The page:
These guidelines agree that that taking isotretinoin can be a good solution for people with:

  • Severe acne: Many severe lesions
  • Treatment-resistant acne: Acne that doesn’t respond to other treatments
  • Scarring acne: Acne that may not be as severe but that tends to leave scars6,7


Journal of the American Academy of Dermatology

According to the guidelines published in the Journal of the American Academy of Dermatology in 2007, “It is the unanimous opinion of the acne work-group that oral isotretinoin is also useful for the management of lesser degrees of acne that are treatment-resistant or for the management of acne that is producing either physical or psychological scarring.”7

In other words, doctors believe that taking isotretinoin for people prone to scarring can help limit the formation of new acne scars.

International Journal of Dermatology

Research also shows that treating acne with high doses of isotretinoin for long durations (approximately 6 months) can improve a person’s quality of life. This is probably because effective treatment reduces acne and limits new scars, which in turn improves self-esteem and makes the person more comfortable in social situations. As the researchers wrote in their 2012 article in the International Journal of Dermatology, “Long-term self-esteem-related issues arise if scarring develops.”8

In other words, if you feel that your acne and acne scars are severely affecting your enjoyment of life, isotretinoin may be worth considering.

Types of Acne Scars

Acne scars occur as a result of the inflammation (redness, soreness, and itching) in acne. Although most people with acne experience inflammation to some degree, not all develop scars, and doctors do not fully understand why this is.9

Scarring occurs when wound healing goes wrong and the processes of breaking down old collagen in the skin and building new collagen become unbalanced. Two types of scars can result:

  • Indented (atrophic) scars: These result from too much collagen breakdown. Atrophic scars include ice pick scars, rolling scars, and boxcar scars. Atrophic scars are the most common type of acne scars.
  • Raised (hypertrophic) scars: These result from too much collagen buildup. Hypertrophic scars include regular hypertrophic scars and keloid scars. Hypertrophic scars are a rarer type of acne scars.9
How Isotretinoin Treats Acne

Isotretinoin works against acne in several ways:

  • Decreases skin oil: Isotretinoin shrinks skin oil glands and reduces the production of skin oil. Excess skin oil production is a key part of how acne develops.
  • Blocks growth of acne bacteria: Isotretinoin stops acne bacteria from overgrowing by decreasing the skin oil they feed on. Overgrowth of acne bacteria is a major player in triggering redness in acne and making acne worse.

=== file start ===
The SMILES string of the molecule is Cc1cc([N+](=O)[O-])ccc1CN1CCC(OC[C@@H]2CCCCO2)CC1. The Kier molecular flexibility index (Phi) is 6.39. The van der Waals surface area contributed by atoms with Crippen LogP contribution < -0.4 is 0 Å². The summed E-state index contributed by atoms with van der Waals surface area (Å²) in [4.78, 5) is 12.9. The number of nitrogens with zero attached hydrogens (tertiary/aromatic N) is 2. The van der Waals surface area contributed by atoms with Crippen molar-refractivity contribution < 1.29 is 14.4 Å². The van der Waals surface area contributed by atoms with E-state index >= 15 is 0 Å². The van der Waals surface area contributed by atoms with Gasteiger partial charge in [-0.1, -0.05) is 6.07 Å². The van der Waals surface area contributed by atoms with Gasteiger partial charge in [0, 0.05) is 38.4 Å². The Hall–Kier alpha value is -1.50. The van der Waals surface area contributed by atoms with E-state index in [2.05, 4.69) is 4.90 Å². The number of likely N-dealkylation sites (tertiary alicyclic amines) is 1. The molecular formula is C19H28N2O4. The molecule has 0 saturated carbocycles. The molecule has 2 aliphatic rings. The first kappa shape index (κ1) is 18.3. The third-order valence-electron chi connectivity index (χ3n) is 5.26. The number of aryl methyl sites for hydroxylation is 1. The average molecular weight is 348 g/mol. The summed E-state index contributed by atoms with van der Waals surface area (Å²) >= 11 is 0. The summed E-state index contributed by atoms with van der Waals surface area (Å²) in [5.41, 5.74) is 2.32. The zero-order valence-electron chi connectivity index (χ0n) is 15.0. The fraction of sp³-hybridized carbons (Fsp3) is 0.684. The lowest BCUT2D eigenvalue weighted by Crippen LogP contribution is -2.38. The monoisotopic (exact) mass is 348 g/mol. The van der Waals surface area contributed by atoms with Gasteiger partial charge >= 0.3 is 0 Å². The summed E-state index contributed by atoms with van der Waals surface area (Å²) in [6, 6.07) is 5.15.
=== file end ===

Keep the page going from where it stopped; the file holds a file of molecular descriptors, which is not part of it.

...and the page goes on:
• Normalizes shedding of dead skin cells: Isotretinoin promotes the shedding of dead skin cells in a timely manner so they cannot clog pores. This helps prevent the formation of whiteheads and blackheads.2

The Bottom Line

We are far from having enough evidence to say whether isotretinoin can improve existing acne scars. However, doctors agree that isotretinoin can effectively treat severe acne and help limit the formation of new scars. This, in turn, can improve self-esteem and quality of life for people with acne.

  1. Forbat E, Ali FR, Al-Niaimi F. Dermatological indications for the use of isotretinoin beyond acne. J Dermatolog Treat. 29(7), 698-705 (2018).
  2. Uptodate. Oral isotretinoin therapy for acne vulgaris. Available from: Last cited: 21 January 2019.
  3. Dave DD, Abdelmaksoud A. Low dose isotretinoin for pigmented post-varicella scars. Dermatol Ther. e12768, (2018) [Epub ahead of print].
  4. Nickle SB, Peterson N, Peterson M. Updated Physician’s Guide to the Off-label Uses of Oral Isotretinoin. J Clin Aesthet Dermatol. 7(4), 22-34(2014).
  5. Guadanhim LR, Gonçalves RG, Bagatin E. Observational retrospective study evaluating the effects of oral isotretinoin in keloids and hypertrophic scars. Int J Dermatol. 55(11), 1255-1258 (2016).
  6. Leyden JJ, Del Rosso JQ, Baum EW. The use of isotretinoin in the treatment of acne vulgaris: clinical considerations and future directions. J Clin Aesthet Dermatol. 7(2 Suppl), S3-S21 (2014).
  7. Strauss JS, Krowchuk DP, Leyden JJ, Lucky AW, Shalita AR, Siegfried EC, Thiboutot DM, Van Voorhees AS, Beutner KA, Sieck CK, Bhushan R; American Academy of Dermatology/American Academy of Dermatology Association. Guidelines of care for acne vulgaris management. J Am Acad Dermatol. 56(4), 651-63 (2007).
  8. Cyrulnik AA, Viola KV, Gewirtzman AJ, Cohen SR. High-dose isotretinoin in acne vulgaris: improved treatment outcomes and quality of life. Int J Dermatol. 51(9), 1123-30 (2012).
  9. Uptodate. Management of acne scars. Available from: acne&source=search_result&selectedTitle=1~28&usage_type=default&display_rank=1. Last cited: 21 January 2019.